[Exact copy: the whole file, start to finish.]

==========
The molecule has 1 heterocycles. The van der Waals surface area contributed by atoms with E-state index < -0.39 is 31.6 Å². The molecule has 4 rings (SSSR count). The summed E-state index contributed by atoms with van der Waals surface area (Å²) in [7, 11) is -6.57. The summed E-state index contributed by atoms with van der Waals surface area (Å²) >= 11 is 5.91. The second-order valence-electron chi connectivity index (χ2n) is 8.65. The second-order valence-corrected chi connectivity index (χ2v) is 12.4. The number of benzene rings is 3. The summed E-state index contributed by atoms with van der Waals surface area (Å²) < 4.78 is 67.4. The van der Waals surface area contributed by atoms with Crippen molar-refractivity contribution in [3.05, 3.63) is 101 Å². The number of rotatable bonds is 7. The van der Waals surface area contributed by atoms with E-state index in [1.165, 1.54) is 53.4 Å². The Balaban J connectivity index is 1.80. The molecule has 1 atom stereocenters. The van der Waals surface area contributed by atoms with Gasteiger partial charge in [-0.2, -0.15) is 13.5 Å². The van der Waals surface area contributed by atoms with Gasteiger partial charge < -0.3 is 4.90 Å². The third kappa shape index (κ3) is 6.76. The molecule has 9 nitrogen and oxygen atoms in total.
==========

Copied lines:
The molecule has 1 heterocycles. The van der Waals surface area contributed by atoms with E-state index < -0.39 is 31.6 Å². The molecule has 4 rings (SSSR count). The summed E-state index contributed by atoms with van der Waals surface area (Å²) in [7, 11) is -6.57. The summed E-state index contributed by atoms with van der Waals surface area (Å²) >= 11 is 5.91. The second-order valence-electron chi connectivity index (χ2n) is 8.65. The second-order valence-corrected chi connectivity index (χ2v) is 12.4. The number of benzene rings is 3. The summed E-state index contributed by atoms with van der Waals surface area (Å²) < 4.78 is 67.4. The van der Waals surface area contributed by atoms with Crippen molar-refractivity contribution in [3.05, 3.63) is 101 Å². The number of rotatable bonds is 7. The van der Waals surface area contributed by atoms with E-state index in [1.165, 1.54) is 53.4 Å². The Balaban J connectivity index is 1.80. The molecule has 1 atom stereocenters. The van der Waals surface area contributed by atoms with Gasteiger partial charge in [-0.2, -0.15) is 13.5 Å². The van der Waals surface area contributed by atoms with Gasteiger partial charge < -0.3 is 4.90 Å². The third kappa shape index (κ3) is 6.76. The molecule has 9 nitrogen and oxygen atoms in total.